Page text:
Delaneys softball team works toward improving
When the Tampa Bay Devil Rays — now just the Rays — entered the ranks of professional baseball, they were by far one of the worst teams in the game.
Slowly but surely, the team improved. Today, the Rays are one of the best teams in the major leagues.
The Delaneys softball team of the Faywest Men's Fastpich Softball League hope to follow the blueprint laid out by the Rays and become one of the best teams in their league.
Put together by a group of Southmoreland graduates, Delaneys struggled to be competitive in its first year of existence. The team finished 1-15 and was swept out of the playoffs early.
But the team kept most of its young core of players together, and even though the record thus far doesn't reflect it, Delaneys has dramatically improved and continues to get better as the season rolls along.
Before posting its first win of the season July 7, the team had lost three one-run games in its last five outings, and lost two more by three runs or less.
“Last year, we were nervous and kicked the ball all over the place,” said pitcher Josh King. “It was my first year of pitching and I really struggled as well. This season, we have improved on defense and our pitching is better with the addition of Dylan Banasick and our outfield is one of the fastest in the league.”
Left fielder Jake DePalm has been a pleasant surprise for Delaneys. DePalm is small in stature, but is by far the fastest player in the league. His speed at the top of the lineup has helped put pressure on opposing pitchers and catchers, giving the hitters behind him an opportunity to see better pitches to hit.
Center fielder Ryan Bossart has filled the No. 2 slot in the lineup very nicely and has started to understand the game better.
“The hitting is finally starting to come around and our players are becoming more comfortable with more experience,” said Bossart. “I am excited to be a part of this team and to see how far we have come. The whole team is better. Hitting, defense, and pitching have all improved.”
At the start of the season, King was the team's only pitcher. The team has since added Banasick to the rotation, and now, Delaneys has two of the youngest arms in the game taking the mound.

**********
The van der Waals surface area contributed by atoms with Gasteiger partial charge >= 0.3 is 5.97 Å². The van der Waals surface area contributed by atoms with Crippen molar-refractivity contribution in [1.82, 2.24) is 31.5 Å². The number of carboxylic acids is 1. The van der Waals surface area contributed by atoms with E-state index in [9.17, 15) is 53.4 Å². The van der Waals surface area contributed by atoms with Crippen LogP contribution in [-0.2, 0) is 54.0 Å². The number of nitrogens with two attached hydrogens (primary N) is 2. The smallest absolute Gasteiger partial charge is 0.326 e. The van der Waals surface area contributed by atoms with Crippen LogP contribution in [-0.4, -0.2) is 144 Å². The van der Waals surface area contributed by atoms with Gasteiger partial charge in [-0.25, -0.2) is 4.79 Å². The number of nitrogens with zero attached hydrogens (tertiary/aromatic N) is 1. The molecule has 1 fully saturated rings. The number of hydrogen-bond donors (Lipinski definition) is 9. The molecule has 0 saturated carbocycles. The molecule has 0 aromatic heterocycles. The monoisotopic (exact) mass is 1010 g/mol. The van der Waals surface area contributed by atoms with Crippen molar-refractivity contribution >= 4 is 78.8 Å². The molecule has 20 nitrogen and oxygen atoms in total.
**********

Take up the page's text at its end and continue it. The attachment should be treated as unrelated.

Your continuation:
“Dylan has been a great pickup for us,” said King. “His dad has pitched for over 25 years in this league, and his experience is showing in the way Dylan is throwing the ball.”
But the team is still young and experiencing growing pains.
To ease the pain, the team has also added two veteran players in the form of shortstop Gary Eicher and backup catcher B.J. King. The experience that these two players has brought to the team has been a steadying influence on the younger players. They have offered advice and leadership, and the players have responded well.
In the July 7 contest, Banasick scattered seven hits over seven innings, and Bossart added an inside-the-park home run to spark Delaneys to a 10-4 win over Pennsville. The win was the first of the season for the team, leaving it with a 1-9 record in 2013. As a team, Delaneys pounded out a season-high 13 hits and committed just one error in the win over Pennsville.
When King was asked what his motivation for putting his team in the league was, he responded by saying he has been a fan of the game since he was a little kid.
“I remember watching my dad play with his friends and all of the good times they shared just playing ball together,” said King. “The town is beautiful, and the field is a great place to play. I just want to help restore the league to its glory days when people would pack Loucks Park to watch the games.”
Mark King is a freelance writer.
Show commenting policy
TribLive commenting policy
You are solely responsible for your comments and by using TribLive.com you agree to our Terms of Service.
We moderate comments. Our goal is to provide substantive commentary for a general readership. By screening submissions, we provide a space where readers can share intelligent and informed commentary that enhances the quality of our news and information.
While most comments will be posted if they are on-topic and not abusive, moderating decisions are subjective. We will make them as carefully and consistently as we can. Because of the volume of reader comments, we cannot review individual moderation decisions with readers.
We value thoughtful comments representing a range of views that make their point quickly and politely. We make an effort to protect discussions from repeated comments either by the same reader or different readers.
We follow the same standards for taste as the daily newspaper. A few things we won't tolerate: personal attacks, obscenity, vulgarity, profanity (including expletives and letters followed by dashes), commercial promotion, impersonations, incoherence, proselytizing and SHOUTING. Don't include URLs to Web sites.
We do not edit comments. They are either approved or deleted. We reserve the right to edit a comment that is quoted or excerpted in an article. In this case, we may fix spelling and punctuation.
We welcome strong opinions and criticism of our work, but we don't want comments to become bogged down with discussions of our policies and we will moderate accordingly.
We appreciate it when readers and people quoted in articles or blog posts point out errors of fact or emphasis and will investigate all assertions. But these suggestions should be sent via e-mail. To avoid distracting other readers, we won't publish comments that suggest a correction. Instead, corrections will be made in a blog post or in an article.
- Scottie Sports Roundup - Beistel places 3rd in national tournament
- Southmoreland Elementary hosting ‘Evening of the Arts’
- Southmoreland teachers mull early retirement incentive
- Author, historian Cassandra Vivian heading Parlor Talk in West Overton
- Scottdale fundraiser set for Cameroonian citizen in niece’s adoption case
- Southmoreland band trio earns all-state acclaim